3.28.2017

Getting Out of Your Own Way

Among the experts that contribute new books of value to their field, scholars rank among the most innovative. They likely have conducted cutting-edge research that is blazing a new trail. Or they have so much in-depth knowledge of a subject’s particulars that they can write masterful overviews. Many of them wish to disseminate their knowledge to the general public. Yet when they submit the manuscript to a literary agent or trade editor, they are told: the writing is too academic. What does that mean?

I’ll start with the obvious: scholarly jargon. If you can’t leave out terms that you know only your peers can understand, you’re not ready for the world at large.

A far more common obstacle to clear writing is: the wiring in a scholar’s large brain. Every sentence features a complex structure, with a phrase that amplifies that meaning, and another that qualifies that one, piling on the modulations until each sentence is a labyrinth all of its own. Reading a paragraph is a formidable hill for the lay reader—and we’re talking about 200 pages of them.

My first objective in a line edit is: simpler sentences. If I see a sentence with three clauses, I’ll look to see if there is a main sentence stem that contains power all of its own. That gets bracketed off immediately. A strong statement doesn’t need ornamentation. The rump that is left out? Maybe the two dependent clauses can be turned into a declarative sentence with a single participial phrase. I’m not necessarily looking to chop. But I do know that a reader needs a break—a simple sentence—every third sentence or so. Honestly? I’ll reverse the ratio the other way around if the prose will allow it.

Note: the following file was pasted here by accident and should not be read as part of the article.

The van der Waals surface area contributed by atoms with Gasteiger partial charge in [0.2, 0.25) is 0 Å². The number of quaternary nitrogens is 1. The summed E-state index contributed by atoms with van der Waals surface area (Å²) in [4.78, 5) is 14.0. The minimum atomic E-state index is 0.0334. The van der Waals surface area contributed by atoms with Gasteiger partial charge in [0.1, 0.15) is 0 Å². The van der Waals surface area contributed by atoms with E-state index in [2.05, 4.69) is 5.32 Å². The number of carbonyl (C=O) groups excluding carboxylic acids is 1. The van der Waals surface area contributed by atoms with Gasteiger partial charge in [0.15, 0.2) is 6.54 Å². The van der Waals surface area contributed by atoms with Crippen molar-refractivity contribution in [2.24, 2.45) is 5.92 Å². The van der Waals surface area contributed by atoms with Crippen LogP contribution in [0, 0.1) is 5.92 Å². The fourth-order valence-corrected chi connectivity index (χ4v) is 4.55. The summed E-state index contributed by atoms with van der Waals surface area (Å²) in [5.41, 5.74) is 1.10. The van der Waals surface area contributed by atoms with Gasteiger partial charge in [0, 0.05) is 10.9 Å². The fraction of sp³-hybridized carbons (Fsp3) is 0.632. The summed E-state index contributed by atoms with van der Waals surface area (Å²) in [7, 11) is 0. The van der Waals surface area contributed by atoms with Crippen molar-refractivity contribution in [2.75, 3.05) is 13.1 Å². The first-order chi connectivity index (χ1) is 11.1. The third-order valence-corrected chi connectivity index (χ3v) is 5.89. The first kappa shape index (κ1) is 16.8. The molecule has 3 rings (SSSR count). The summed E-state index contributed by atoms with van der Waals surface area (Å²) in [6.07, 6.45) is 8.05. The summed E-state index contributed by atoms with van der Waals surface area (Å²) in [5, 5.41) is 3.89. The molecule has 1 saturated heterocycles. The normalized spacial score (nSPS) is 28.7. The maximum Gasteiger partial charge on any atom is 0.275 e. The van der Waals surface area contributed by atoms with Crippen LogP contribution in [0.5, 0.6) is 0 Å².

The second objective is: simpler words. I’m looking for anything with three syllables or more ending in –tion,–ment, or –ize, for starters. Those are almost always abstruse words. I also jump on sentences where the adjective is doing the job of the verb: “They are cognizant that...” Aren’t you really saying, “They know...” or “They recognize...”? You may think you need the exact shade of meaning, but big words rarely do that for you.

In both cases, I ask authors to read their sentences out loud. Can you actually follow that complex sentence when speaking it? Can your tongue get around those long words? If you find yourself getting tripped up, how do you think your audience will react? Actually, I know. They’ll put down the book, saying, “I’m not smart enough to read this.”

Exercise: Another good tactic is: providing examples. There is no better way to cut through complexity than offering a true-life story of Larry and Sheila. If you offer frequent illustrations, in the form of short paragraphs or longer stories, readers will get the point instantly. We are Larry and Sheila.

“A good style must first be clear.”
—Aristotle

Copyright @ 2017, John Paine






No comments:

Post a Comment

Copyright © 2012 John Paine. All rights reserved.